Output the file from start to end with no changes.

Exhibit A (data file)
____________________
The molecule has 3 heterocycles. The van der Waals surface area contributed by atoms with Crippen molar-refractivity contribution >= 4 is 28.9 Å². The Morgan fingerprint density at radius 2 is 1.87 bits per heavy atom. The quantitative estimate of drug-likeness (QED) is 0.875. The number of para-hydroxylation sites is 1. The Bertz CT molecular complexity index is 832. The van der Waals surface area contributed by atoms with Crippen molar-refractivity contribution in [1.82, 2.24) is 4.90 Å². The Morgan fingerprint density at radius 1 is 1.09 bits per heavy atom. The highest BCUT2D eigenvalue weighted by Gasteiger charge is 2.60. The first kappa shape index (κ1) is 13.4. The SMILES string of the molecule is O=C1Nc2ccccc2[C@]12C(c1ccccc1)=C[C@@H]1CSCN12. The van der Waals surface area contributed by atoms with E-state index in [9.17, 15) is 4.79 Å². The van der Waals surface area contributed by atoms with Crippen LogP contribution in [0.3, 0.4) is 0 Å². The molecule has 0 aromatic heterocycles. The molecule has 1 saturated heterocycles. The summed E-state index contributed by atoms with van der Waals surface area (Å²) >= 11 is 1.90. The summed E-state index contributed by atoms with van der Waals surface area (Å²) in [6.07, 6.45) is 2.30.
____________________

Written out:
The molecule has 3 heterocycles. The van der Waals surface area contributed by atoms with Crippen molar-refractivity contribution >= 4 is 28.9 Å². The Morgan fingerprint density at radius 2 is 1.87 bits per heavy atom. The quantitative estimate of drug-likeness (QED) is 0.875. The number of para-hydroxylation sites is 1. The Bertz CT molecular complexity index is 832. The van der Waals surface area contributed by atoms with Crippen molar-refractivity contribution in [1.82, 2.24) is 4.90 Å². The Morgan fingerprint density at radius 1 is 1.09 bits per heavy atom. The highest BCUT2D eigenvalue weighted by Gasteiger charge is 2.60. The first kappa shape index (κ1) is 13.4. The SMILES string of the molecule is O=C1Nc2ccccc2[C@]12C(c1ccccc1)=C[C@@H]1CSCN12. The van der Waals surface area contributed by atoms with E-state index in [9.17, 15) is 4.79 Å². The van der Waals surface area contributed by atoms with Crippen LogP contribution in [0.3, 0.4) is 0 Å². The molecule has 0 aromatic heterocycles. The molecule has 1 saturated heterocycles. The summed E-state index contributed by atoms with van der Waals surface area (Å²) >= 11 is 1.90. The summed E-state index contributed by atoms with van der Waals surface area (Å²) in [6.07, 6.45) is 2.30.